U.S. anti-pollution effort falling short of treaty's goals Administration considers toughening standards


WASHINGTON -- Acknowledging that its program of largely voluntary anti-pollution measures is falling short of its goal, the Clinton administration is considering tougher steps to reduce emissions of carbon dioxide and other gases that cause global warming.

When the administration established the current program in 1993, it said the provisions would reduce emissions of greenhouse gases to 1990 levels by 2000. That would have kept the pledge made by the United States and other industrial nations when they signed the Rio de Janeiro treaty on global warming in 1992.

But with emissions rising steadily, it is becoming increasingly clear that the United States will not meet that target, especially now that Congress is moving to cut spending on energy conservation and to eliminate some elements of the administration's current efforts.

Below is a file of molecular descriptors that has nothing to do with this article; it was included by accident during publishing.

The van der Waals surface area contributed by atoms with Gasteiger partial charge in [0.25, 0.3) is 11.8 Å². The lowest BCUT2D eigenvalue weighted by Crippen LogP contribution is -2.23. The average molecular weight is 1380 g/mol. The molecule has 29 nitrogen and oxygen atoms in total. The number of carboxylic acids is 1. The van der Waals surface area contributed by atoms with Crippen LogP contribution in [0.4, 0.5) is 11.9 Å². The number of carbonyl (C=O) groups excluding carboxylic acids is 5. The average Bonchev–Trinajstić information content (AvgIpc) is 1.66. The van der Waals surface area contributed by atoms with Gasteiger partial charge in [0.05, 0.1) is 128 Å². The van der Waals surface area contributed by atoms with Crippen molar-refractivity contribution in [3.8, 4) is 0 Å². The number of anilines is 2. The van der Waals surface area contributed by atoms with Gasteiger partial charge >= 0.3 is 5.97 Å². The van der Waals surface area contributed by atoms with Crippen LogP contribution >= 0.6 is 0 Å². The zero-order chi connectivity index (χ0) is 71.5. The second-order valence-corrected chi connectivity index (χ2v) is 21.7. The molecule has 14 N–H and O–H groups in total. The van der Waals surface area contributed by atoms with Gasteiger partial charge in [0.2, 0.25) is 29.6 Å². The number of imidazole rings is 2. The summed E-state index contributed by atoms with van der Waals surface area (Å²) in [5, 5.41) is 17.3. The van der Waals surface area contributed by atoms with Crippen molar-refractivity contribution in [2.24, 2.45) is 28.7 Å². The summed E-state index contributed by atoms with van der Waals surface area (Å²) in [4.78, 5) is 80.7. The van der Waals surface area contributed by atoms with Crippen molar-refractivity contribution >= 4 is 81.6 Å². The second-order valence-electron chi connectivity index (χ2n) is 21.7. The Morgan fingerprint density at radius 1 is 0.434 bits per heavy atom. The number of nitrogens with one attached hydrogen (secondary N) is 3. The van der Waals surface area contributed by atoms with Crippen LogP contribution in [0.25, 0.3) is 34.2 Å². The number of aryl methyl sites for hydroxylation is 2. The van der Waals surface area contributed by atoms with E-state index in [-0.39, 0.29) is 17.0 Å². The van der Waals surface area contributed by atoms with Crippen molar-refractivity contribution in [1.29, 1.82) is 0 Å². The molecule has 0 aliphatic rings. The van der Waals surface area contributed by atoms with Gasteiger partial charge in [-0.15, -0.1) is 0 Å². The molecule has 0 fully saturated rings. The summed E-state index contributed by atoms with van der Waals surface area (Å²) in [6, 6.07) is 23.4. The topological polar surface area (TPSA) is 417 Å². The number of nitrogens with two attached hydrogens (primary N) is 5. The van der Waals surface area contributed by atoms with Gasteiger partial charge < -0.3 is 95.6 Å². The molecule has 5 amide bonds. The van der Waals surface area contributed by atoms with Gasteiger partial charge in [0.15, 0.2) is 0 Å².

In the meantime, leading scientists have said they are more certain than ever that continuing increases in emissions already are warming the planet and will have major environmental consequences unless they are reined in.

"We appear to be veering off the target, and a gap now exists between our goals and what current actions and funding are likely to accomplish," Stephen Seidel of the White House Council on Environmental Quality said Friday.

The council is scheduled to decide by December whether to toughen its anti-pollution program. At the hearing Friday, industry groups urged the administration not to impose any mandatory controls, while environmentalists called for requiring the automobile industry to increase vehicles' fuel efficiency.

Groups representing oil companies, electric utilities, automobile makers and others have said that mandatory steps would be too costly and that the current program's voluntary measures need more time to work.

But environmental groups say the measures neglect a principal and fast-growing source of greenhouse gases: the carbon dioxide emitted by cars burning gasoline.

Rather than require auto makers to increase the average efficiency of the cars they sell, the administration last year convened a yearlong conference of environmentalists, car companies and others to seek a consensus on ways of cutting auto pollution.

But the conference broke up last week without filing a report. A group representing a majority of the conference's participants will file a report, but a consensus will be lacking.

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